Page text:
Released in the summer of ’62 on the short-lived southern California Titanic label, this appears to be the only release by Charles Wright and Malibus.

Biographical details are limited, but the story of the group is likely connected to two personalities: Tony Hilder, a Los Angeles music promoter, and Bruce Morgan, a studio engineer and one of the song’s co-authors.

Tony Hilder had been a promoter, producer and operator in the Los Angeles music scene since the ‘50s.  Quick to recognize the nascent popularity of instrumental surf music in the early ‘60s, he coordinated studio sessions for a stable of local groups (including the Revels, the Sentinals, the New Dimensions, Bob Vaught & the Renegaids and the Rhythm Kings, among others), hustling, in turn, still-hot master recordings out to various local labels for release.   Hilder also tended to have his stable of groups record compositions that he owned licensing rights to.  So songs like “Vesuvius,” “Church Key,” “Intoxica” and, yes, “Latin’ia” (which, true to form, is the flipside of this 45) tended to get disproportionate exposure.

Bruce Morgan, one of “Runky’s” co-authors, was an engineer and songwriter who worked frequently with Tony Hilder in the early ‘60s.  Morgan remains best known for his role in some very early Beach Boys-related sessions, but he recorded many other young groups in that time.  His own frequently-recorded compositions “Exotic” and “Luau” (which was also cut by the Beach Boys) share something of “Runky”’s Latin sensibilities.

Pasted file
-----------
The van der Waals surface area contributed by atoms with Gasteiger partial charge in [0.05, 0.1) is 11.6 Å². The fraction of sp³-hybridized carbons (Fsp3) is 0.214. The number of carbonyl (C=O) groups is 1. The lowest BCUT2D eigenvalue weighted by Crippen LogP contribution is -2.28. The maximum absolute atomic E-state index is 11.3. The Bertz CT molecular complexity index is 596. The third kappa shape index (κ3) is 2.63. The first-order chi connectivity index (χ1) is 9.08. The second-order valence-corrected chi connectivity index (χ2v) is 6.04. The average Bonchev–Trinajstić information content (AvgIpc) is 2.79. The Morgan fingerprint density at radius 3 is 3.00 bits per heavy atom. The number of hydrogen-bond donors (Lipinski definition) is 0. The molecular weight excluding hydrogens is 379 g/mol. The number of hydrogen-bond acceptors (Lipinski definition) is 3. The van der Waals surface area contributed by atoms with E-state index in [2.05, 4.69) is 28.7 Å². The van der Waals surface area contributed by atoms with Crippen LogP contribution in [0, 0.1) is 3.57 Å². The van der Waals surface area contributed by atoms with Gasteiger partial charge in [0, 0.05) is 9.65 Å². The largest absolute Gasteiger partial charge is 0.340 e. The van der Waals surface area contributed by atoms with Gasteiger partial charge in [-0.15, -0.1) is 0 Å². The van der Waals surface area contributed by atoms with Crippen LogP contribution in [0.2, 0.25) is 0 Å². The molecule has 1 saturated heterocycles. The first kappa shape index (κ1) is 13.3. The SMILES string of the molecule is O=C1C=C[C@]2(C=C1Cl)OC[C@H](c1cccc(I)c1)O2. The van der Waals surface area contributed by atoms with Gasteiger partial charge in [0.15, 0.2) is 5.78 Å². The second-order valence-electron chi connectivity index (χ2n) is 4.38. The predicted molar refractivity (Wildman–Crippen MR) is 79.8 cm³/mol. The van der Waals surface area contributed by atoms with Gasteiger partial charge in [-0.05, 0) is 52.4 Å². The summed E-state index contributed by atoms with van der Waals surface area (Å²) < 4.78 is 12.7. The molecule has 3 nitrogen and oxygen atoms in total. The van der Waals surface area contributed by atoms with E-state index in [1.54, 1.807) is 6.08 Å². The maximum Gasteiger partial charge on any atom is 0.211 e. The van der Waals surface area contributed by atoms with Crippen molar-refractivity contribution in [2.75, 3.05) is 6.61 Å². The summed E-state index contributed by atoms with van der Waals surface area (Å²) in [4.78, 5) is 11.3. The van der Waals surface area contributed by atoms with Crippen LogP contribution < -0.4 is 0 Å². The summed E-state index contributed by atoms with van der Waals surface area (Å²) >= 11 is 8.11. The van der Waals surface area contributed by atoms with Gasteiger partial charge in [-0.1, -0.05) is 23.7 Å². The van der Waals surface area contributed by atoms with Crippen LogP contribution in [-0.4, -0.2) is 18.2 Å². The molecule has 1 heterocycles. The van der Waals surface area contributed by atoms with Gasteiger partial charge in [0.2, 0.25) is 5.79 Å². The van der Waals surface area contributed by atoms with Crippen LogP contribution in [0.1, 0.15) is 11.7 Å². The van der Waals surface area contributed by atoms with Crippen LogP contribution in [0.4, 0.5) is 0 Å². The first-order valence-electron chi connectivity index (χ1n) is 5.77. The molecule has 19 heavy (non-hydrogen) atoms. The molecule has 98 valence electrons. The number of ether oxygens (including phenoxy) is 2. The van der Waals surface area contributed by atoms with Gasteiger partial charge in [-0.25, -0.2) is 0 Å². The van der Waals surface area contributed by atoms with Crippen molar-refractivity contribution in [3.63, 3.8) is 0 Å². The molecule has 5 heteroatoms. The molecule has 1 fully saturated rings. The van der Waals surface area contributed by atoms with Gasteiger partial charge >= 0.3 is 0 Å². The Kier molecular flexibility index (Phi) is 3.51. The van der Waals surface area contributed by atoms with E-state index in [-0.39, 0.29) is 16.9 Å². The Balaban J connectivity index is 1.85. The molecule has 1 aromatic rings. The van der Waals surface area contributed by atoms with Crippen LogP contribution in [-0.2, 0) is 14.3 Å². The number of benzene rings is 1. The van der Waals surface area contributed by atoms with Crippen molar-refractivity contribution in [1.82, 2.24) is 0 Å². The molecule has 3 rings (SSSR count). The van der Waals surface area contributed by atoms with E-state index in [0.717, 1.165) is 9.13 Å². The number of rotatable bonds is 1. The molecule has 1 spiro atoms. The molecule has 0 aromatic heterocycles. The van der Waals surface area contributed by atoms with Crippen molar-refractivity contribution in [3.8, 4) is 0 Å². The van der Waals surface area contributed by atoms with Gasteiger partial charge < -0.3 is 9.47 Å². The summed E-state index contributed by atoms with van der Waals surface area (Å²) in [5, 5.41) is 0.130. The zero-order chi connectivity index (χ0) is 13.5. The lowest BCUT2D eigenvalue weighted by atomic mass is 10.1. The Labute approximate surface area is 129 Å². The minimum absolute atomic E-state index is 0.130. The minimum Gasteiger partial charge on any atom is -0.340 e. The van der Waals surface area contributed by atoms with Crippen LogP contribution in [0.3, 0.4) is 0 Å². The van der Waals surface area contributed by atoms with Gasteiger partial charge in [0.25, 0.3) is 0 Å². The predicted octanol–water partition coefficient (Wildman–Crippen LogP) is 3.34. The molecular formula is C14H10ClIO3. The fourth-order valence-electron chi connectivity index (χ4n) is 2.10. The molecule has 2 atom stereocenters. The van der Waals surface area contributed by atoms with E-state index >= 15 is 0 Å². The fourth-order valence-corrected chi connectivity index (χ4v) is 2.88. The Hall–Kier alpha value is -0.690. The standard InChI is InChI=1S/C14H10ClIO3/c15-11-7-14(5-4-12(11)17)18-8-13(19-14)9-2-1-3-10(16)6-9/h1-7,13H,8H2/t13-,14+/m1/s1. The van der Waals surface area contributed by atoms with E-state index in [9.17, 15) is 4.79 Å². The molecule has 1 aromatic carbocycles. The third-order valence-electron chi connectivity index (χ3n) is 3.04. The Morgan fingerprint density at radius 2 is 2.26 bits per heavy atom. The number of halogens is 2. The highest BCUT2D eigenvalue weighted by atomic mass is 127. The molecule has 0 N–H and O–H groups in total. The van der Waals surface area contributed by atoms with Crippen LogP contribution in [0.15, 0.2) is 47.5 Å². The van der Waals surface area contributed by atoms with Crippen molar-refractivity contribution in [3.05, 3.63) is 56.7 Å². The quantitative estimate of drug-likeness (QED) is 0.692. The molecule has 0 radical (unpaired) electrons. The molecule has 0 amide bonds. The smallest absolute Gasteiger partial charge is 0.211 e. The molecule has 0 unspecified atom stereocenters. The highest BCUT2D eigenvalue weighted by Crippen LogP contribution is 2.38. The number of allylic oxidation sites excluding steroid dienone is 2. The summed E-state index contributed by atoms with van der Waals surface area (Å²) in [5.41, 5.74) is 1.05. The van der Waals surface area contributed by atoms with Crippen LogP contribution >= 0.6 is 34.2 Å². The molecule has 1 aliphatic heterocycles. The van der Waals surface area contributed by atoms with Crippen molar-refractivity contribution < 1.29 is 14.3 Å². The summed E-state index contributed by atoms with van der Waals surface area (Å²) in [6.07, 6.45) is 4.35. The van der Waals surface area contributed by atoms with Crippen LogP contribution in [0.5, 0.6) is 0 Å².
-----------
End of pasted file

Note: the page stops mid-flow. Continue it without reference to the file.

Personnel is unknown here, but it seems highly plausible that some Hilder/Morgan regulars are playing, though nothing else in their discography has the quite the same swagger or grinding gutbucket guitar as “Runky.”

This is unrelated to the Charles Wright of Watts 103rd Street Rhythm Band fame.

Note: Thanks to artist/discographer Wash from Eighth Avenue, who wrote in with a correction; this 45 does in fact involve the Charles Wright in some capacity.  The Wright-Gerstl publishing credit seen above would be reflected in much of the Charles Wright’s ’60s discography.  Wright’s connection to this recording is still ambiguous, however.  He may have been involved in writing, arranging or playing on it.  Or he may have simply managed to get it published to his name.  Hopefully this mystery will be cleared up in time.

The Torquays, Escondido (Gee Gee Cee 8163-A)2.  The Torquays, Escondido (Gee Gee Cee 8163-A)
The Torquays, from San Jose, consisted of brothers Raul, Pete and David Martinez on guitars and bass along with Jim Sierra on drums.

“Escondido,” named for a remote surfing spot on Mexico’s Oaxacan coastline, was recorded and released in a comparatively late 1964, though unreleased demo versions of both “Escondido” and “Surfer’s Cry,” its terrific flipside, were recorded at a slightly earlier date for eccentric Hollywood producer and songwriter Gary Paxton.